Kristin and I have decided to volunteer at Home for Hope orphanage on Wednesdays. After my first visit, I just couldn't go back. I told myself it was because of time, but if I was honest I know it was because it was just too difficult for me to know my son is there and I can't see him. Yet, over the past several weeks, I've felt my heart shift so that I am emotionally ready to engage with the other children who may never be adopted. I had made plans to go today. A few days ago, I received an email from some friends of friends who just received word that they have a son and he is two years old. I asked them if I could visit him on their behalf. Of course, they said yes.
So today, after spending a few minutes playing on the see-saws with a dozen or so little ones, I asked the helper if she knew Isaiah (just learned I am not allowed to post his Rwandan name). As soon as she pointed to him, I recognized him from the pictures. What a child of strength. It was such a joy for me to tell him in Kinyarwandan that I am friends with his forever mom and dad and that they are coming soon to get him. I was able to play with him, help feed him, and just watch and observe this precious boy.
He ate in a room I hadn't been in before. In the room were five handicapped little boys all in one crib. Their legs are crippled and for some they cannot even sit up. My heart broke for these little ones. There was a woman there from Burundi who was volunteering and so I joined her in feeding and holding these precious little ones. Angelo was the one with whom I spent the most time. Judging by his facial features and size, I would guess he may be as old as four years old, but he is still eating out of a bottle and cannot stand, nor can he speak. I asked if I could hold him and the helpers were so sweet to change him, put on nice clothes and then let me hold him. At first he was so animated and I tried to hold him up so he could at least move his legs. Then they gave me a bottle with which to feed him. I rocked him like a baby and just sang these words, "You are loved. You are loved. You are loved." to the tune of an old worship song called "You are Lord." I could feel his body relaxing in my arms. I kept looking into his eyes and telling him, "You are not forgotten. You are loved." I felt like I could stay there forever.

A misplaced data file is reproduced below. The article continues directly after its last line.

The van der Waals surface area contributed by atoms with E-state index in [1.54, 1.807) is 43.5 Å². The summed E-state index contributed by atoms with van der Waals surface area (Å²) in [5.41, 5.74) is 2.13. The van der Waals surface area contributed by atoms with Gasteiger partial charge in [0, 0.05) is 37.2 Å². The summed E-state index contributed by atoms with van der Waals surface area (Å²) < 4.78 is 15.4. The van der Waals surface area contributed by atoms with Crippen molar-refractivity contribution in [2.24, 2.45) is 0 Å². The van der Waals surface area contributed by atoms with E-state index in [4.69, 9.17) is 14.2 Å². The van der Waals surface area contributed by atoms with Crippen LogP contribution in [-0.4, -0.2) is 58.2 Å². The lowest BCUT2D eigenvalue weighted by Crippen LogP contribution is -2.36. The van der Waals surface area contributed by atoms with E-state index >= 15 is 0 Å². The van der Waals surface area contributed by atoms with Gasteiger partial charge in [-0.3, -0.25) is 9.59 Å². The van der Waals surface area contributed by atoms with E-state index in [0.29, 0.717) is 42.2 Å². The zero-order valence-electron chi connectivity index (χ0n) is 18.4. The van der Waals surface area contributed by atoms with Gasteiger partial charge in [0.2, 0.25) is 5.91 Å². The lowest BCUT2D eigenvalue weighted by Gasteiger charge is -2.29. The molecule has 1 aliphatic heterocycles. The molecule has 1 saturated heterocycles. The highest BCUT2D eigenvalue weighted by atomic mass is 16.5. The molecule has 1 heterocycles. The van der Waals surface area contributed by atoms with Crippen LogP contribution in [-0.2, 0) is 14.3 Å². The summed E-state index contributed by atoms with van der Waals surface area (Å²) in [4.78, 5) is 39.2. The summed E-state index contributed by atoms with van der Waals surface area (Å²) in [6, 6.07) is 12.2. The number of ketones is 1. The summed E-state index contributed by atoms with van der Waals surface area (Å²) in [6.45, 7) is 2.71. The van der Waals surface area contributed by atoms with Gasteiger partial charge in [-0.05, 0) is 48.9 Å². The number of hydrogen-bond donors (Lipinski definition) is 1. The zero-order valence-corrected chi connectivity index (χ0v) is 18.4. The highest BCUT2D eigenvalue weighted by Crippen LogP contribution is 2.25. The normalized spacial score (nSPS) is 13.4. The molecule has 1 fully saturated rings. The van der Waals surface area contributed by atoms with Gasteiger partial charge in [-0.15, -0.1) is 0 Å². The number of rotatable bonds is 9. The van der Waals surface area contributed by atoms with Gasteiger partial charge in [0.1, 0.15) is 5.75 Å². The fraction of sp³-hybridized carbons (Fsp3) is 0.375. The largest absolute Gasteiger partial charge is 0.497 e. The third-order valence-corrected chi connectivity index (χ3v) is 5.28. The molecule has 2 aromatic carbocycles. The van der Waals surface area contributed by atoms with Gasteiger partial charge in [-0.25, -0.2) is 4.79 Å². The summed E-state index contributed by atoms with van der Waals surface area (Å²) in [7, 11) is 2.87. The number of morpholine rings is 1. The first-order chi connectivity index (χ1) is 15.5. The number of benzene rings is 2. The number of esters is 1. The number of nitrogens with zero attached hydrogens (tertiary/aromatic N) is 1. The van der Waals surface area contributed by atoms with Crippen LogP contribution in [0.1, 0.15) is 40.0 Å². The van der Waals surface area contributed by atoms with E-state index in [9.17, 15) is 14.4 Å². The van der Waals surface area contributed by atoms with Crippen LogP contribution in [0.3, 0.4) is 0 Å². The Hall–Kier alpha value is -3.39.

And then my friends were leaving, so I tried to put him back in the crib. He just screamed and cried. I told him I would be back. And I will.